I read the Mrs Hinch book in a hope that I would be inspired to keep a tidier life. It worked and even inspired me to ‘Hinch’ my fridge. My house will probably never be tidy with the mini ferals but you know what? That’s ok. Like when you diet for one day and feel thinner, reading the book has made me feel a bit better about cleaning and becoming more organised. With three kids and a farm, I see nothing wrong with that.
I then had a bit of a book drought in June and this was remedied with Hetty’s Farmhouse Bakery by Cathy Bramley. This was the perfect read to get me back in. A twisting tale of love, coming of age and finding yourself after life as a wife and mother. I really thought one of the main characters, Joe was In love with Dan but I was totally wrong and I’m not spoiling it for you. You will have to read it yourself to find out
My favourite book of the year was A Farmer’s Diary A Year at High House Farm by Sally Irwin. While it may be a busman’s holiday (Sally and her husband Steve are sheep farmers), it is refreshingly honest and, if you really want to know what life is like on a farm then this is the book for you. Describing herself as probably the shortest farmer in England, Sally lives with her family and a lot of sheep in the wilds of Northumberland. Sally is so frank about her struggles with mental health and grappling animals and farm machinery with very short arms. I absolutely loved every word and I suffered from an epic book hang over for a long time after. Imagine my joy then to discover a sequel is coming in 2020.
Kitty’s Countryside Dream by Christie Barlow was another easy reader but one which I couldn’t put down. So many twists and turns and I enjoyed it very much. Especially as it was set on a chicken farm. I think I like books like this because I too came from a non-farming background and I can relate to many of the mistakes the character make.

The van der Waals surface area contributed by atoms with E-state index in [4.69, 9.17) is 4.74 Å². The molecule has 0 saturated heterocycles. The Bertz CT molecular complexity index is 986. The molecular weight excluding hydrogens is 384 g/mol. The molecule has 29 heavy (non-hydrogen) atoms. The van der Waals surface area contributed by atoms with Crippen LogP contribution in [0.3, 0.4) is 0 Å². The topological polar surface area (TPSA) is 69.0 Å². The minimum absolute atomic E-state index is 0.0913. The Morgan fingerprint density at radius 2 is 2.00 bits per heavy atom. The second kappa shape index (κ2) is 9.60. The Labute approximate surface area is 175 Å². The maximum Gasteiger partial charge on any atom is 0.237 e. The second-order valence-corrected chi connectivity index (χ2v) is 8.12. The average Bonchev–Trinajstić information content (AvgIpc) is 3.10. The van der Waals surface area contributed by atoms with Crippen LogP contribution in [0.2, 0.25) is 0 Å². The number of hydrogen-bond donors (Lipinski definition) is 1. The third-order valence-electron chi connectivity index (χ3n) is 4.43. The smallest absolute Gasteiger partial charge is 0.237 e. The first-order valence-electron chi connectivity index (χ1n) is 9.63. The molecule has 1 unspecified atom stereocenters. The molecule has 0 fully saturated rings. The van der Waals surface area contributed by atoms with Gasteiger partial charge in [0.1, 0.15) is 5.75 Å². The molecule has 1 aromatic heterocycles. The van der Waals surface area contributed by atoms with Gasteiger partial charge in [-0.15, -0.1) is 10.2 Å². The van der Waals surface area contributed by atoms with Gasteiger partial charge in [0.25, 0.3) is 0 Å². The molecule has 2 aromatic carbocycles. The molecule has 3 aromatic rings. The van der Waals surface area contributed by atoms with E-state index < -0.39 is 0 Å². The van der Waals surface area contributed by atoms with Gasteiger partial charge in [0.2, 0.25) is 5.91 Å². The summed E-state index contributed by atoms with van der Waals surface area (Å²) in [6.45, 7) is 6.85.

Call the Vet by Anna Birch was another charity shop find. I wasn’t sure about the book as it is a memoir. I always wanted to be a vet growing up though (much to my husband’s annoyance) is it was right up my street, especially because Anna is a farm vet. I suppose it is a bit of a coming of age story as it tells the story of Anna’s first job out of university and love in the countryside. I did enjoy it though.
I am a big fan of Amanda Owen and I loved her third book, Adventures of the Yorkshire Shepherdess. Just like the others, it didn’t disappoint. Amanda has some wonderful stories about farming and life and I enjoyed it immensely. I read this book at the beginning of August and the title took me to book 16 of the year.
I was set for an absolute record but, I am afraid that is where my 2019 reading journey ended. I just didn’t have the time or inclination to pick up another book and, I now have a reading pile which is so large, it has daunted me.
I have a review book to read by the end of the year but, with Christmas, I am under no illusion that this title may well be added to my first read of 2020.
As I mentioned earlier, I am very excited about Sally Urwin’s new book.
So for 2020? I am not setting myself a target. I don’t need the pressure. I am pleased with my 16 books which happened in just over eight months rather than 12. What have you read this year?